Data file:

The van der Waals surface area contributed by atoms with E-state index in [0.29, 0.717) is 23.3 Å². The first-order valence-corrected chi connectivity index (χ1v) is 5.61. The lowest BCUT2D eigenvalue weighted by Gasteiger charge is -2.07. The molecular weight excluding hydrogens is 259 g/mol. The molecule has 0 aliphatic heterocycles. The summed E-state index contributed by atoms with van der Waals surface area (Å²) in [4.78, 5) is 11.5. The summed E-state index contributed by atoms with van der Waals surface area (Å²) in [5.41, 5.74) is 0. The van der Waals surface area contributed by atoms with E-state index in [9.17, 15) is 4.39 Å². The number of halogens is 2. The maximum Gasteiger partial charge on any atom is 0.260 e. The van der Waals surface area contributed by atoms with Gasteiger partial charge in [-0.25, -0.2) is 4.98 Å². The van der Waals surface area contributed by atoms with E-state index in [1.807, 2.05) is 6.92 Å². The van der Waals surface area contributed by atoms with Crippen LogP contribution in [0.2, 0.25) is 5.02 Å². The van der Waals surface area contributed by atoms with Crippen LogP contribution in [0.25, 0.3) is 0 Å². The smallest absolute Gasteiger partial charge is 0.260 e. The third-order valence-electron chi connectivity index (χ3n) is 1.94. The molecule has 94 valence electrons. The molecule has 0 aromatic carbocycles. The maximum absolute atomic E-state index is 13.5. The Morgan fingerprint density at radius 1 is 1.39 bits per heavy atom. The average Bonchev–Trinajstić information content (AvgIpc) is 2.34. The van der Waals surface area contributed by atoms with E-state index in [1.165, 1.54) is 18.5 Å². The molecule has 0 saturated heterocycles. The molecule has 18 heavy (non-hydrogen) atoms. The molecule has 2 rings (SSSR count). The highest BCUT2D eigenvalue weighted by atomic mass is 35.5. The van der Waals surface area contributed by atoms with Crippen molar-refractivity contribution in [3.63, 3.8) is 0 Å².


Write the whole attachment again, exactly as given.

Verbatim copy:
The van der Waals surface area contributed by atoms with E-state index in [0.29, 0.717) is 23.3 Å². The first-order valence-corrected chi connectivity index (χ1v) is 5.61. The lowest BCUT2D eigenvalue weighted by Gasteiger charge is -2.07. The molecular weight excluding hydrogens is 259 g/mol. The molecule has 0 aliphatic heterocycles. The summed E-state index contributed by atoms with van der Waals surface area (Å²) in [4.78, 5) is 11.5. The summed E-state index contributed by atoms with van der Waals surface area (Å²) in [5.41, 5.74) is 0. The van der Waals surface area contributed by atoms with E-state index in [9.17, 15) is 4.39 Å². The number of halogens is 2. The maximum Gasteiger partial charge on any atom is 0.260 e. The van der Waals surface area contributed by atoms with Gasteiger partial charge in [-0.25, -0.2) is 4.98 Å². The van der Waals surface area contributed by atoms with E-state index in [1.807, 2.05) is 6.92 Å². The van der Waals surface area contributed by atoms with Crippen LogP contribution in [0.2, 0.25) is 5.02 Å². The van der Waals surface area contributed by atoms with Crippen LogP contribution in [0.25, 0.3) is 0 Å². The smallest absolute Gasteiger partial charge is 0.260 e. The third-order valence-electron chi connectivity index (χ3n) is 1.94. The molecule has 94 valence electrons. The molecule has 0 aromatic carbocycles. The maximum absolute atomic E-state index is 13.5. The Morgan fingerprint density at radius 1 is 1.39 bits per heavy atom. The average Bonchev–Trinajstić information content (AvgIpc) is 2.34. The van der Waals surface area contributed by atoms with E-state index in [1.165, 1.54) is 18.5 Å². The molecule has 0 saturated heterocycles. The molecule has 18 heavy (non-hydrogen) atoms. The molecule has 2 rings (SSSR count). The highest BCUT2D eigenvalue weighted by atomic mass is 35.5. The van der Waals surface area contributed by atoms with Crippen molar-refractivity contribution in [3.63, 3.8) is 0 Å².